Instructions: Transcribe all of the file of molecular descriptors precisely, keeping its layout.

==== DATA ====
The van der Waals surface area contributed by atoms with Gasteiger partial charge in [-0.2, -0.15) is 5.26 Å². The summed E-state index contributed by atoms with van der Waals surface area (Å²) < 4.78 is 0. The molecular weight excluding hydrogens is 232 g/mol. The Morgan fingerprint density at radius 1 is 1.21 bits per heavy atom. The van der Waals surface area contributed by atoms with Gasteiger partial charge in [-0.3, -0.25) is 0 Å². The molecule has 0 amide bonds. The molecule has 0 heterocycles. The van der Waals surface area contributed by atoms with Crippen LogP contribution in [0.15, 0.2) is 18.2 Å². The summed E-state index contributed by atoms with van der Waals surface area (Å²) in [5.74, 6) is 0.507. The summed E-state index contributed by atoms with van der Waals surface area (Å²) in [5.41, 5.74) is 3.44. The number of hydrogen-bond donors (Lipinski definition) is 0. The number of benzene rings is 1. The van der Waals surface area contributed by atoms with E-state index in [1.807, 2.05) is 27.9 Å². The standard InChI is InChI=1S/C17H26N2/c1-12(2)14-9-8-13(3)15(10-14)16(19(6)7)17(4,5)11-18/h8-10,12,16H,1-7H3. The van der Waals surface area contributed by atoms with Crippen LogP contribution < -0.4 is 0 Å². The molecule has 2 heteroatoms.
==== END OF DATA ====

The van der Waals surface area contributed by atoms with Gasteiger partial charge in [-0.2, -0.15) is 5.26 Å². The summed E-state index contributed by atoms with van der Waals surface area (Å²) < 4.78 is 0. The molecular weight excluding hydrogens is 232 g/mol. The Morgan fingerprint density at radius 1 is 1.21 bits per heavy atom. The van der Waals surface area contributed by atoms with Gasteiger partial charge in [-0.3, -0.25) is 0 Å². The molecule has 0 amide bonds. The molecule has 0 heterocycles. The van der Waals surface area contributed by atoms with Crippen LogP contribution in [0.15, 0.2) is 18.2 Å². The summed E-state index contributed by atoms with van der Waals surface area (Å²) in [5.74, 6) is 0.507. The summed E-state index contributed by atoms with van der Waals surface area (Å²) in [5.41, 5.74) is 3.44. The number of hydrogen-bond donors (Lipinski definition) is 0. The number of benzene rings is 1. The van der Waals surface area contributed by atoms with E-state index in [1.807, 2.05) is 27.9 Å². The standard InChI is InChI=1S/C17H26N2/c1-12(2)14-9-8-13(3)15(10-14)16(19(6)7)17(4,5)11-18/h8-10,12,16H,1-7H3. The van der Waals surface area contributed by atoms with Crippen LogP contribution < -0.4 is 0 Å². The molecule has 2 heteroatoms.